A COUNCIL draft plan on the development of South Tyneside over the next 20 years has sparked fresh fears on the future of green belt sites.
Coun Steve Harrison claims questions posed as part of South Tyneside Council’s Local Plan do not leave residents with enough options to reject potential green belt developments.
Details about the plan are contained in the latest council newsletter, posted out to thousands of homes across the borough.
The row comes just weeks after plans for a 50-metre meteorological mast near Laverick Hall Farm, in Laverick Lane, West Boldon, were rejected by the council’s planning committee, following objections from residents and local councillors.
It was feared the mast could trigger a bid for a wind turbine farm development on green belt land near Fellgate Estate, Jarrow.
The bid came six years after people in Fellgate and Hedworth ward staged a successful fight against a controversial business park scheme on the same green belt.
The council’s online Local Plan questionnaire states: “Development usually takes place on ‘brownfield’ land (land that has previously been built on).
“However, there are times when brownfield land is not attractive or suitable for development, or the costs of development may be prohibitively high.
“It may sometimes therefore be necessary to build on some ‘greenfield’ sites – such as open spaces, playing fields or agricultural land – that are of poor quality, underused or no longer required, to help provide the development necessary to meet our growth aspirations and needs.”
The questionnaire then lists three options, one stating “brownfield sites should be developed first,” before building takes place on greenfield land, but two other options, one stating “some development should be allowed on greenfield sites” and another suggesting that “some development should be allowed” until brownfield sites become “financially possible.”
The wording raised issues for Independent Coun Harrison, who said: “I’m very concerned about the way questions are posed in the council’s Local Plan, which seems to leave little or no space for people to reject green belt developments.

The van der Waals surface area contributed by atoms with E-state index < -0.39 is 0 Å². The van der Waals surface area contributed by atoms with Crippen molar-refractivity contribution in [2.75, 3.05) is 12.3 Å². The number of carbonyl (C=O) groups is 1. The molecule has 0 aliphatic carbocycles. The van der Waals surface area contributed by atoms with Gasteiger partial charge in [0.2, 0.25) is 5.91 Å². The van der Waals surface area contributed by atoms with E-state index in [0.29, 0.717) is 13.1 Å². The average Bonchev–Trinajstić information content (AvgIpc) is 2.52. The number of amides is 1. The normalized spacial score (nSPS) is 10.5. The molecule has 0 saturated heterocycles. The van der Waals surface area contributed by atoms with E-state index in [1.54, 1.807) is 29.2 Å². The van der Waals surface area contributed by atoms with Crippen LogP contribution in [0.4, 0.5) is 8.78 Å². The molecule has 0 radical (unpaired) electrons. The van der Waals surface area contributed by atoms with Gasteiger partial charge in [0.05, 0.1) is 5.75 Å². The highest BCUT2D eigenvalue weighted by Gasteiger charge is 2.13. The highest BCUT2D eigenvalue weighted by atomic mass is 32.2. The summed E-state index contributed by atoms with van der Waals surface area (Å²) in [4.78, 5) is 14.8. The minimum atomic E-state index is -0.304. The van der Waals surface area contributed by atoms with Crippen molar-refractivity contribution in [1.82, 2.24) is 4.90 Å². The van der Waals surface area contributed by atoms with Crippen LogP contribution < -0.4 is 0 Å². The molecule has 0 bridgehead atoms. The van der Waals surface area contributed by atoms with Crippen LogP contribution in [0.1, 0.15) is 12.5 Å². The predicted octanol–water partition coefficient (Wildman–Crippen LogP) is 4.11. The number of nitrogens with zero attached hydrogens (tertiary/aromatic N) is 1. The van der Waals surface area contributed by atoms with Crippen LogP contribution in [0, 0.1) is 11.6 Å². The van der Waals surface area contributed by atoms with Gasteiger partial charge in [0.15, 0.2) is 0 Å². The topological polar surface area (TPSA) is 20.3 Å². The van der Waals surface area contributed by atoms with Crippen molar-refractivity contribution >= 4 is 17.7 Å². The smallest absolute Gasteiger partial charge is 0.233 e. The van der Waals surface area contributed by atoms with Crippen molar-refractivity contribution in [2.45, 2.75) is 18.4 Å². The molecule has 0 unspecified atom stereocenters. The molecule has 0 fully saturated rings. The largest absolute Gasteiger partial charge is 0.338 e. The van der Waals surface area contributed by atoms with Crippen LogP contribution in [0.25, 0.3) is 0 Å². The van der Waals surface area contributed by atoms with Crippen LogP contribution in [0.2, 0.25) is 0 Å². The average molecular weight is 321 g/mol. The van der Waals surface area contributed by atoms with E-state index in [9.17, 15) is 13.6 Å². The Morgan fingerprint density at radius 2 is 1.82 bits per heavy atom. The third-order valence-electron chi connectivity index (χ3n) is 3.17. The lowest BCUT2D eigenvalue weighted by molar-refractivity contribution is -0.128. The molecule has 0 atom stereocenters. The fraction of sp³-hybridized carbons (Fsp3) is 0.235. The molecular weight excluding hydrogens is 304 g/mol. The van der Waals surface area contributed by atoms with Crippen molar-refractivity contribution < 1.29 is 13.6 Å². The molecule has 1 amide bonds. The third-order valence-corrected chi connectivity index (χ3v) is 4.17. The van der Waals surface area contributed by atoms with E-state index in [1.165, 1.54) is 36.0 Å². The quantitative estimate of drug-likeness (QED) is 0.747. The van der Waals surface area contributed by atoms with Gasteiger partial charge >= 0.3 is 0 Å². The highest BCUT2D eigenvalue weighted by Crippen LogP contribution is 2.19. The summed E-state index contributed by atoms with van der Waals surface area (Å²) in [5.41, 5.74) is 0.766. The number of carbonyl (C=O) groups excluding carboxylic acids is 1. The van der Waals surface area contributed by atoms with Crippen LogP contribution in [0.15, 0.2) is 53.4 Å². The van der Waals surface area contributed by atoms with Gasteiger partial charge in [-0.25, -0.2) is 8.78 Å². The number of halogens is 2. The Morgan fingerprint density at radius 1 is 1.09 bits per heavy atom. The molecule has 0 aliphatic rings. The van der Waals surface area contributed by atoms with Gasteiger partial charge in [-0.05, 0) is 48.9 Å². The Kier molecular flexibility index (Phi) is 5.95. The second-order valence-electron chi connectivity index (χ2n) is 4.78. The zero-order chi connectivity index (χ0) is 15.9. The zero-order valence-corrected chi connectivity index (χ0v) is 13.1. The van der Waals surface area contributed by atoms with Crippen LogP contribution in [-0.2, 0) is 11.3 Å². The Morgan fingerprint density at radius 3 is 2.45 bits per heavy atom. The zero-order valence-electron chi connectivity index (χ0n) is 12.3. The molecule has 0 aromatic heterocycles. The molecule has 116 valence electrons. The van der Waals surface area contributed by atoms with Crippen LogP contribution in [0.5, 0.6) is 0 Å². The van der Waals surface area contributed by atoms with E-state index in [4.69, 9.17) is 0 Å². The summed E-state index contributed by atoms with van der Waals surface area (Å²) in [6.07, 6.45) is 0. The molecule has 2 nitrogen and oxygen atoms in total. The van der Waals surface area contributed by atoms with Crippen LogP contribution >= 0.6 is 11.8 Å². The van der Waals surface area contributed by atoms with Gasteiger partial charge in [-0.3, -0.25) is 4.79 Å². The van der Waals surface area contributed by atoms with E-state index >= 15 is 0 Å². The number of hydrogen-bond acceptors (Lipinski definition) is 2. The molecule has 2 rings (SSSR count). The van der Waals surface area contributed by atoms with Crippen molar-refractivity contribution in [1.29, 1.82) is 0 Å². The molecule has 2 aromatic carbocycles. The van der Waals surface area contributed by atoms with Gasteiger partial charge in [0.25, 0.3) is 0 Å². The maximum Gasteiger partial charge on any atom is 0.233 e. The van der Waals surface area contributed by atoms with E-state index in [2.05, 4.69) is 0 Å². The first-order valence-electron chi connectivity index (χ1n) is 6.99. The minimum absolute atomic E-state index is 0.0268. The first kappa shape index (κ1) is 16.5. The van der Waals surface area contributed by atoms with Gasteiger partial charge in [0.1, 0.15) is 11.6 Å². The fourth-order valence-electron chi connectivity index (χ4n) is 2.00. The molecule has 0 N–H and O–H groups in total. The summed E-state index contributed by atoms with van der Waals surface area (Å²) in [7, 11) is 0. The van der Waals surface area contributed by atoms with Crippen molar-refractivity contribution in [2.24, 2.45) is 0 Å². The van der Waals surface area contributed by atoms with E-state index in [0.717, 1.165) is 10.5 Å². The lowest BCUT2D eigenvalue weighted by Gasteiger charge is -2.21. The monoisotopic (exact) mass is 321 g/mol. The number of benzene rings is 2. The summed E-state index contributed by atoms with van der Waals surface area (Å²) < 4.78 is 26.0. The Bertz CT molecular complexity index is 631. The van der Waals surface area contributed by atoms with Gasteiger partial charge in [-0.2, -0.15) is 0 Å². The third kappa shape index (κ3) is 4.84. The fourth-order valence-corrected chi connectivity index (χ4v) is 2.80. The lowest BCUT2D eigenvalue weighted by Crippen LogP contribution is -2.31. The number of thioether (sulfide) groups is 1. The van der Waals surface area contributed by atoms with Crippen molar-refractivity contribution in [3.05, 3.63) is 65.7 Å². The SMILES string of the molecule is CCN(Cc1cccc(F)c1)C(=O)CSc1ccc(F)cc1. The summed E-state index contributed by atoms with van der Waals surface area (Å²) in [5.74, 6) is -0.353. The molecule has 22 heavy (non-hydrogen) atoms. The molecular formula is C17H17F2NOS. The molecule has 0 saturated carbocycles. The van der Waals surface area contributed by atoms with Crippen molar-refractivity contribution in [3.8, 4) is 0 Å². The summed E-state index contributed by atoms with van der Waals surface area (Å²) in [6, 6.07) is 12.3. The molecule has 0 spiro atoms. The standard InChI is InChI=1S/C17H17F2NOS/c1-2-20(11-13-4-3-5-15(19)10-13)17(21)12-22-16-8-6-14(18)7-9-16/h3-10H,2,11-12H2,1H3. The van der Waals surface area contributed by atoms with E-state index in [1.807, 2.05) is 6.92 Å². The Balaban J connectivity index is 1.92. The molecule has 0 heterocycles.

“I think the council should redraft this document, to give residents the opportunity to state, loud and clear, that they are opposed to developments on green belt sites, such as the one next to the Fellgate Estate.”
Coun Harrison added: “We have just fought the battle over the mast and I would not like to see any more threats to the green belt at Fellgate in years to come.
“I’m also concerned that most of the consultation involves going online, which means many pensioners without a computer will not be able to take part.”
A series of public exhibition events about the Local Plan are being held across South Tyneside, including one at Jarrow Library, in Cambrian Street, on Saturday, April 6, between 1pm and 4pm, where council officers will be on hand to talk about future planning issues.
Coun Harrison said: “I would hope people opposed to green belt developments will go along to the session at Jarrow Library and make their views known.”
Questionnaires about the Local Plan are available by visiting www.southtyneside.info/localplan, where people can access a ‘what are your thoughts’ section.
A spokesman for South Tyneside Council said: “We are currently consulting residents about the new Local Plan. Part of the preparation process involves identifying sufficient land to provide for future needs for homes and job opportunities.
“We are therefore asking the public, as part of this consultation, to provide their views on potential options, if we do need to consider releasing any green belt land in order to provide for future developments.
“The questionnaire gives the public an opportunity of providing their thoughts, which could include saying no to further land being released from the green belt.”